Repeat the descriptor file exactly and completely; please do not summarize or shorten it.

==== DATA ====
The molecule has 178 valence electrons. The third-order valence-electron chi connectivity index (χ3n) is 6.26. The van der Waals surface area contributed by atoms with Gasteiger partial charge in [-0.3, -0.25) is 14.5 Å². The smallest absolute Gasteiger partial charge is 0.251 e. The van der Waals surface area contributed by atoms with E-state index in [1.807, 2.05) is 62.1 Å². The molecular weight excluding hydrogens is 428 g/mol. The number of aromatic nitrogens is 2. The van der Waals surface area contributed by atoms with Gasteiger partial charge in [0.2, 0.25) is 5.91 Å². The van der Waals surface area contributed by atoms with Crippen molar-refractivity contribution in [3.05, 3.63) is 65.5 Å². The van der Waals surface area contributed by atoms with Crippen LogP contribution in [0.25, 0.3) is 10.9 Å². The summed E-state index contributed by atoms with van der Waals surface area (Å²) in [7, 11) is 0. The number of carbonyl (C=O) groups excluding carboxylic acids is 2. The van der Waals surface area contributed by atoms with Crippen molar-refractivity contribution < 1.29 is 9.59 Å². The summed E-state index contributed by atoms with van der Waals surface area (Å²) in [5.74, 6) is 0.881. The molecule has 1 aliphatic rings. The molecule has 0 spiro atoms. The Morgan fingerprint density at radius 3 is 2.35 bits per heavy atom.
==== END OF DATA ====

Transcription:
The molecule has 178 valence electrons. The third-order valence-electron chi connectivity index (χ3n) is 6.26. The van der Waals surface area contributed by atoms with Gasteiger partial charge in [-0.3, -0.25) is 14.5 Å². The smallest absolute Gasteiger partial charge is 0.251 e. The van der Waals surface area contributed by atoms with E-state index in [1.807, 2.05) is 62.1 Å². The molecular weight excluding hydrogens is 428 g/mol. The number of aromatic nitrogens is 2. The van der Waals surface area contributed by atoms with Gasteiger partial charge in [0.2, 0.25) is 5.91 Å². The van der Waals surface area contributed by atoms with Crippen molar-refractivity contribution in [3.05, 3.63) is 65.5 Å². The van der Waals surface area contributed by atoms with Crippen LogP contribution in [0.25, 0.3) is 10.9 Å². The summed E-state index contributed by atoms with van der Waals surface area (Å²) in [7, 11) is 0. The number of carbonyl (C=O) groups excluding carboxylic acids is 2. The van der Waals surface area contributed by atoms with Crippen molar-refractivity contribution < 1.29 is 9.59 Å². The summed E-state index contributed by atoms with van der Waals surface area (Å²) in [5.74, 6) is 0.881. The molecule has 1 aliphatic rings. The molecule has 0 spiro atoms. The Morgan fingerprint density at radius 3 is 2.35 bits per heavy atom.